If you like this (or were horrified by it) [Evan’s] got a whole collection of weapons built inside the airport terminal. For those that care, here’s a link to the most recent of 3D printed gun posts which we referenced earlier.
Continue reading “Newsstand Shotgun Hack Poised to Further Ruin Air Travel”
Cordless power tool battery replacements are expensive: you can easily spend $100 for a NiCd pack. [henal] decided to skip nickle-based cells and cut out the middleman by converting his old cordless battery packs to inexpensive hobby lithium cells. These batteries appear to be Turnigy 3S 1300mAh’s from Hobbyking, which for around $10 is a great bargain. As we’ve explained before, lithium batteries offer several advantages over NiMH and NiCd cells, but such a high energy density has drawbacks that should be feared and respected, despite some dismissive commenters. Please educate yourself if you’ve never worked with lithium cells.
[henal] gutted his dead battery packs and then proceeded to prepare the lithium replacements by soldering them to the cordless pack’s power connectors. To keep charging simple, he also branched off a deans connector from power and ground. After cutting some holes in the pack for access to the balancing connector and deans connector, [helan] went the extra mile by soldering on a DIN connector to the balancing wires, which he then securely glued to the side of the case.
We’ve featured lithium power tool replacements before, and these Turnigy packs pose the same problem: they don’t appear to have any low voltage cut-off protection. Check out some of the comments for a good solution.
If you’re familiar with VersaPak tools you’ll note that while the battery pack in this image looks somewhat familiar, it’s not supposed to have a removable cell. This is [Martin Melchior’s] hack to use laptop 18650 Lithium cells with VersaPak tools.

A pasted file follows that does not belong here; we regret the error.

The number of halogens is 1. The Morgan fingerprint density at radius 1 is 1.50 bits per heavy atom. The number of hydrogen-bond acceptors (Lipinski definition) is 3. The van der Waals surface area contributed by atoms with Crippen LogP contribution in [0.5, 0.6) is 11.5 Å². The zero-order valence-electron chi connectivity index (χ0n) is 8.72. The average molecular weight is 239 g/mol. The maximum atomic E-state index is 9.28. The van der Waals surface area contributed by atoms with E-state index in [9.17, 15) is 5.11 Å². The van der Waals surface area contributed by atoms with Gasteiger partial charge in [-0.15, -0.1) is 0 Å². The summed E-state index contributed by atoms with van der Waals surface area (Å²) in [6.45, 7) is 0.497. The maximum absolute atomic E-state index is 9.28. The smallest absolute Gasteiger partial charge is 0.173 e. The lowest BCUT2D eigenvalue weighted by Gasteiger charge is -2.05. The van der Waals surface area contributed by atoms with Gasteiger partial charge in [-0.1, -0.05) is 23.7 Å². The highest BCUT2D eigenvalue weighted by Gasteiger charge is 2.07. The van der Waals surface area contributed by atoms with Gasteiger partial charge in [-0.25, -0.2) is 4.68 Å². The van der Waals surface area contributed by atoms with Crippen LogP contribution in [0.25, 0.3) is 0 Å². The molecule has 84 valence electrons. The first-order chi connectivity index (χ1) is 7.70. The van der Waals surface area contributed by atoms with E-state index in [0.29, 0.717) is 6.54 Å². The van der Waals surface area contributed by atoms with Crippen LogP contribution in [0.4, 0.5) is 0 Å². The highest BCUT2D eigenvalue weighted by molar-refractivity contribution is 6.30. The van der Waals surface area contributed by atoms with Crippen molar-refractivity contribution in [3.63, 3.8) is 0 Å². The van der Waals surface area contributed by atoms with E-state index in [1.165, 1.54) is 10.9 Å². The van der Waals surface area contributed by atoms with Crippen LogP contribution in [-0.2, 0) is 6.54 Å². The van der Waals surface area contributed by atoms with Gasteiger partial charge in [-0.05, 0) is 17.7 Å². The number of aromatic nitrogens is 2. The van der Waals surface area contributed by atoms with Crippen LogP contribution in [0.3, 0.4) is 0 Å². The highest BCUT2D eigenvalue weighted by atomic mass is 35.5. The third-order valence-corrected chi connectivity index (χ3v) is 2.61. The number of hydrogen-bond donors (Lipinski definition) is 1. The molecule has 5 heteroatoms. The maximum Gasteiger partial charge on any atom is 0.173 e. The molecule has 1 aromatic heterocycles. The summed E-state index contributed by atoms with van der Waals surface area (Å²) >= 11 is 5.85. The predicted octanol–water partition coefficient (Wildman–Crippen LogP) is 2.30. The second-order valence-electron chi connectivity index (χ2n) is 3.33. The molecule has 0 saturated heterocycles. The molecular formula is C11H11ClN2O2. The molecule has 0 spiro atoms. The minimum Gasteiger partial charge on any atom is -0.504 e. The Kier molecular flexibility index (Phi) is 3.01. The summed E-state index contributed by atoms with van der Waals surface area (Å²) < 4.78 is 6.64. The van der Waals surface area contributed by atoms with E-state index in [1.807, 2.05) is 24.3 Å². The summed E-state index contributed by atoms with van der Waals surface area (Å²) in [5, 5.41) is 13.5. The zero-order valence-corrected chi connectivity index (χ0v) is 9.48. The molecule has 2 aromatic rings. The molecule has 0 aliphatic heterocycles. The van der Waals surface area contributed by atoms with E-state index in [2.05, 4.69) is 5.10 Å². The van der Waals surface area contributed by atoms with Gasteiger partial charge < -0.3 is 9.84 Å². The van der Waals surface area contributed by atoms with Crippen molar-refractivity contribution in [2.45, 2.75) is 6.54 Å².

The original NiCad packs used three cells for a total of 3.6V, so it is possible to substitute a Lithium cell in the same voltage neighorhood. The tools are pretty hard on the battery packs, drawing a lot of current in certain situations. But these cells are being harvested from dead laptop battery packs so it’s not a huge concern if their life is a bit shortened.
The hack places an 18650 battery receptacle inside of the VersaPak battery housing. There’s a bit of careful disassembly to get to this point, but it’s well illustrated in [Martin’s] project log. And of course you’ll need to use a proper Lithium battery charger from here on out.
This form factor has been popping up in a lot of hacks lately. Here’s another one that modifies the Goal Zero Bolt flashlight to use them.
[Harrson] was really excited to get a deal on this Goal Zero Bolt flashlight. It’s and LED flashlight that uses Lithium batteries that are recharged via USB. That’s really handy. But when he cracked it open, like any good hacker does with new toys, he found that it won’t charge standard 18650 Lithium cells. That’s the form factor it’s using, but the proprietary cell that comes with it has both conductors at the top.
So where did [Harrson] start with the project? He called the company to ask about the setup. They were able to confirm that the proprietary cells just have a conductor which brings the bottom contact of the cell up to the top. We’d bet this is to make the flashlight itself easier to manufacture.
He got to work by scavenging a flat Kapton covered conductor from an old laptop battery. This thin strip is manufactured for connecting the cells of a battery, and it’s quite flat so it will be able to bypass the 18650 cell housing inside of the battery compartment. He made a solder connection for the strip inside the recharging compartment, leaving a tail which makes contact with the base of a standard cell.
If you’ve ever cracked open a dead laptop battery you probably found round Lithium cells. These are most commonly the 18650 variant we’ve been talking about. The battery dies when just one cell goes bad, so [Harrson] has a supplies of the good cells which he’ll be able to substitute into his flashlight as needed.